As noted elsewhere, I am the local organizing chair of the 2nd European Lisp Symposium (ELS2009) in Milan, Italy.  Registration will be open soon.


Naming packages...

In the years I developed a style of package naming conventions.  It is heavily influenced by the Java hierarchical packages (and, let's remember, there are CL implementations that support hierarchical packages out there).  The style leverages CL nicknames to achieve another interesting effect, which people may find useful: namely, it can alert the developer of different library implementations being loaded in the CL runtime.

Suppose I started working on a new library/system/application which I want to call CLAMP (it has been in the works for ages). The name is simple enough, so I may start writing something like

(defpackage "CLAMP" (:use "CL") ...
 (:export "MAKE-CLAMP" ...))

(Note that I prefer to use strings for names in packages; you may use keywords, which have some drawbacks or uninterned symbols like #:clamp, but I'll comment on them in another post.)

Now, the name CLAMP isn't particularly distinctive, so you may (it's a big "may") end up with clobbering your package space if you load in your running CL another CLAMP package coming from elsewhere.

Since I learnt the Java lesson, I decide to rename my package in a more unique way as:

(defpackage "IT.UNIMIB.DISCO.MA.CL.CLAMP" (:use "CL") ...
 (:nicknames "CLAMP")
 (:export "MAKE-CLAMP" ...))

The new package name IT.UNIMIB.DISCO.MA.CL.CLAMP is rather unwieldy, so I added a nice nickname, CLAMP, which is what I wanted to use as the advertised name of my library. These choices have a few - at first seemingly fortuitous, but subsequently intended - consequences.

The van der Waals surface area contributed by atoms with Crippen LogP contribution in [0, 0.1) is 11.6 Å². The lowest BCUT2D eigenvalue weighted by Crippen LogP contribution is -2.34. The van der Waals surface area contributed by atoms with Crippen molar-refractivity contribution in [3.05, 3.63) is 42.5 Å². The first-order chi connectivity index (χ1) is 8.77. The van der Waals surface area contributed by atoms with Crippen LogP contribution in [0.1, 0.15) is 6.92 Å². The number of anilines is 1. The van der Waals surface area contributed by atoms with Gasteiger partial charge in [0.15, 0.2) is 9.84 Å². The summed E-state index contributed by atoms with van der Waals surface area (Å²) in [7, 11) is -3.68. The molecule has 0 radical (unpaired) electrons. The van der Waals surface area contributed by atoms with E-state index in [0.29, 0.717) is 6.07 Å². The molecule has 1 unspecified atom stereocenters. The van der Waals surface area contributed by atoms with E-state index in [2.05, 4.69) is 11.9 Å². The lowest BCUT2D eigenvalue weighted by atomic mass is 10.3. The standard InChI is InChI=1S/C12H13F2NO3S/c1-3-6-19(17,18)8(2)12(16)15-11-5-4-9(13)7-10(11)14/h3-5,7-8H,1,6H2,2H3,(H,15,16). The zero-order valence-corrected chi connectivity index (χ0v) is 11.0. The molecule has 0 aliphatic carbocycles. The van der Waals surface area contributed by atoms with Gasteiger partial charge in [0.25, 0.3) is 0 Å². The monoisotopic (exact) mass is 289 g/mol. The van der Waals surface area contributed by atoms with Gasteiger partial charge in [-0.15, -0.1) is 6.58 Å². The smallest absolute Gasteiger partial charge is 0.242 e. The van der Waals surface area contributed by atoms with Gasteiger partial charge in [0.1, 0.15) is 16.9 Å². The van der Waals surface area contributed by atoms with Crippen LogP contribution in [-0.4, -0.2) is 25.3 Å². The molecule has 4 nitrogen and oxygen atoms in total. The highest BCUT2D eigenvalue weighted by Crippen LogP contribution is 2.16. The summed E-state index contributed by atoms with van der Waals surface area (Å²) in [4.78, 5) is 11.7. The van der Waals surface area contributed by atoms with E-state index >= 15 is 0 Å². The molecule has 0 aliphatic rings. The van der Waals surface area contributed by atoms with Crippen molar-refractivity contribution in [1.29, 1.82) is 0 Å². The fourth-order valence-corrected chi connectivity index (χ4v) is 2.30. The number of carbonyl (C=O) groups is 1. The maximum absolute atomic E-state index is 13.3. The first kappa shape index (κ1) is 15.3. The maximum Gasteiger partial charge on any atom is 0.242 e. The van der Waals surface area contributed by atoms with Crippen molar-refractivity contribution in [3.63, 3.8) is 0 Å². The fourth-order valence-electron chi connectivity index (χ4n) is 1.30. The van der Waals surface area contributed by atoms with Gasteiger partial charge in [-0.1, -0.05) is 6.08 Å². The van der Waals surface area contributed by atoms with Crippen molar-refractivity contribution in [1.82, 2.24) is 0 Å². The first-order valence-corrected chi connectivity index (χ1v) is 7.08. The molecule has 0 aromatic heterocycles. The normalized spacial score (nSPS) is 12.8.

First of all, suppose that I have a different (older) version of my library floating around. Suppose also that in this version I have a terribly inefficient implementation of MAKE-CLAMP. My different version lives in a package named EDU.NYU.CS.MARCO.COMMON-LISP.CLAMP which also has the CLAMP nickname. When I try, willingly or inadvertently, to load both packages in the CL runtime, an error is signalled (*), thus alerting me of a naming conflict, which, in this case would also lead to more inefficient code.

So my recipe for naming packages is the following.

  • Choose a unique enough package name, maybe following the Java hierarchical scheme.
  • Add the advertised name of your package (or library) as a nickname.


(*) Most implementations I know of do signal a package-error. However, the ANSI spec is silent on the subject.


Here I am....

Recently I read somewhere that there are so many blogs that nobody has the time to read any of them.  So, if you are here chances are you have not started blogging yourself....
This is a blog about the cult I follow (or the minority I belong to, to paraphrase film director Nanni Moretti) and about little bits and pieces of code I write while I should be doing something else.  I.e., this is a blog about Lisp (Common Lisp in particular) and other programming issues I find interesting.